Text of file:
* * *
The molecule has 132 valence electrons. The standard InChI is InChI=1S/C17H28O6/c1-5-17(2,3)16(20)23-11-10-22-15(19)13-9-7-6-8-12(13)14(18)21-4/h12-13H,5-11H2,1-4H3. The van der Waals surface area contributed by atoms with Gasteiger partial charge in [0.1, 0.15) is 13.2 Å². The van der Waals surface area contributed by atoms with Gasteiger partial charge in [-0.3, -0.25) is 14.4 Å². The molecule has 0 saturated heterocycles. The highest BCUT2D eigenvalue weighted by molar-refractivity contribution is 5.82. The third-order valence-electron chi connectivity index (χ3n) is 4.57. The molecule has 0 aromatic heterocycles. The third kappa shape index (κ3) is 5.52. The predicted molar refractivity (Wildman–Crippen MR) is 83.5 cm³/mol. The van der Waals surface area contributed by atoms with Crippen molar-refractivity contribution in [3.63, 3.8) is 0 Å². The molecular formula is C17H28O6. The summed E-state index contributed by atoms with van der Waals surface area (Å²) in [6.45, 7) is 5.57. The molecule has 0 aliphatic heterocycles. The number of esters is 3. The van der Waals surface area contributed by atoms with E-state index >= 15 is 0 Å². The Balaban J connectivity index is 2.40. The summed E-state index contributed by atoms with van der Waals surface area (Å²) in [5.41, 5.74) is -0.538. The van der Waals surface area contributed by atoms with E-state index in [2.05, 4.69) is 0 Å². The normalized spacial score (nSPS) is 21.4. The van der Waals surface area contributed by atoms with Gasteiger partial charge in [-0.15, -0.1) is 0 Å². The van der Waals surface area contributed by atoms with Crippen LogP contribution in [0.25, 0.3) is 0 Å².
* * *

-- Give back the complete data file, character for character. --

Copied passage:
The molecule has 132 valence electrons. The standard InChI is InChI=1S/C17H28O6/c1-5-17(2,3)16(20)23-11-10-22-15(19)13-9-7-6-8-12(13)14(18)21-4/h12-13H,5-11H2,1-4H3. The van der Waals surface area contributed by atoms with Gasteiger partial charge in [0.1, 0.15) is 13.2 Å². The van der Waals surface area contributed by atoms with Gasteiger partial charge in [-0.3, -0.25) is 14.4 Å². The molecule has 0 saturated heterocycles. The highest BCUT2D eigenvalue weighted by molar-refractivity contribution is 5.82. The third-order valence-electron chi connectivity index (χ3n) is 4.57. The molecule has 0 aromatic heterocycles. The third kappa shape index (κ3) is 5.52. The predicted molar refractivity (Wildman–Crippen MR) is 83.5 cm³/mol. The van der Waals surface area contributed by atoms with Crippen molar-refractivity contribution in [3.63, 3.8) is 0 Å². The molecular formula is C17H28O6. The summed E-state index contributed by atoms with van der Waals surface area (Å²) in [6.45, 7) is 5.57. The molecule has 0 aliphatic heterocycles. The number of esters is 3. The van der Waals surface area contributed by atoms with E-state index >= 15 is 0 Å². The Balaban J connectivity index is 2.40. The summed E-state index contributed by atoms with van der Waals surface area (Å²) in [5.41, 5.74) is -0.538. The van der Waals surface area contributed by atoms with E-state index in [2.05, 4.69) is 0 Å². The normalized spacial score (nSPS) is 21.4. The van der Waals surface area contributed by atoms with Gasteiger partial charge in [-0.15, -0.1) is 0 Å². The van der Waals surface area contributed by atoms with Crippen LogP contribution in [0.25, 0.3) is 0 Å².